Molluscivorous shorebirds supposedly developed their present wintering distribution after the last ice age. Currently, molluscivorous shorebirds are abundant on almost all shores of the world, except for those in the Indo-West Pacific (IWP). Long before shorebirds arrived on the scene, molluscan prey in the IWP evolved strong anti-predation traits...
Article
Foraging distributions are thought to be density-dependent, because animals not only select for a high availability and quality of resources, but also avoid conspecific interference. Since these processes are confounded, their relative importance in shaping foraging distributions remains poorly understood. Here we aimed to rank the contribution of...
Article
Full-text available
Phenotypic plasticity is a crucial mechanism for responding to changes in climatic means, yet we know little about its role in responding to extreme climatic events (ECEs). ECEs may lack the reliable cues necessary for phenotypic plasticity to evolve; however, this has not been empirically tested. We investigated whether behavioural plasticity in n...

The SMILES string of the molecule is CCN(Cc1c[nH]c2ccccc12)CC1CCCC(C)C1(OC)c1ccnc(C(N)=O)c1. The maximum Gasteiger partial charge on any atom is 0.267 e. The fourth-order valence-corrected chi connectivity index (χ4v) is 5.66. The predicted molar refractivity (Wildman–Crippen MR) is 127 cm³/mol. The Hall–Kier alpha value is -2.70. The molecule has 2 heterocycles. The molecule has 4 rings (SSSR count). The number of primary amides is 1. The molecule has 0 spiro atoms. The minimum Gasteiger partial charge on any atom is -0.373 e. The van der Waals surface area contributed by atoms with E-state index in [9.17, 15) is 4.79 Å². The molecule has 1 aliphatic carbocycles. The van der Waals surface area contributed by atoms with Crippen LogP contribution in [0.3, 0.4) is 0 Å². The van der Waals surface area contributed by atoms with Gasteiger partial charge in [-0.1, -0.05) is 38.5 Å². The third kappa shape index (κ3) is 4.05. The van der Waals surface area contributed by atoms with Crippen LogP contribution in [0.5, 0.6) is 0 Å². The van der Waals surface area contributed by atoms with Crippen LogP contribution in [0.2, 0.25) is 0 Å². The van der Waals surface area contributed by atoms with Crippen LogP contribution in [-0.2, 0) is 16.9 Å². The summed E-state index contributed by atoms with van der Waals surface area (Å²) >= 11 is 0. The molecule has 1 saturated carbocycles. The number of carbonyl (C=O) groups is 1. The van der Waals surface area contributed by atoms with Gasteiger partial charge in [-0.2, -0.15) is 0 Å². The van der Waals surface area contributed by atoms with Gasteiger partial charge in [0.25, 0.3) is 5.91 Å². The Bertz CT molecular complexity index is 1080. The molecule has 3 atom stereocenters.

Article
Full-text available
Arctic amplification, the accelerated climate warming in the polar regions, is causing a more rapid advancement of the onset of spring in the Arctic than in temperate regions. Consequently, the arrival of many migratory birds in the Arctic is thought to become increasingly mismatched with the onset of local spring, consequently reducing individual...
Article
Full-text available
The behavioural rhythms of organisms are thought to be under strong selection, influenced by the rhythmicity of the environment. Such behavioural rhythms are well studied in isolated individuals under laboratory conditions, but free-living individuals have to temporally synchronize their activities with those of others, including potential mates, c...
Article
Full-text available
The behavioural rhythms of organisms are thought to be under strong selection, influenced by the rhythmicity of the environment1-4. Such behavioural rhythms are well studied in isolated individuals under laboratory conditions1,5, but free-living individuals have to temporally synchronize their activities with those of others, including potential ma...
Article
Full-text available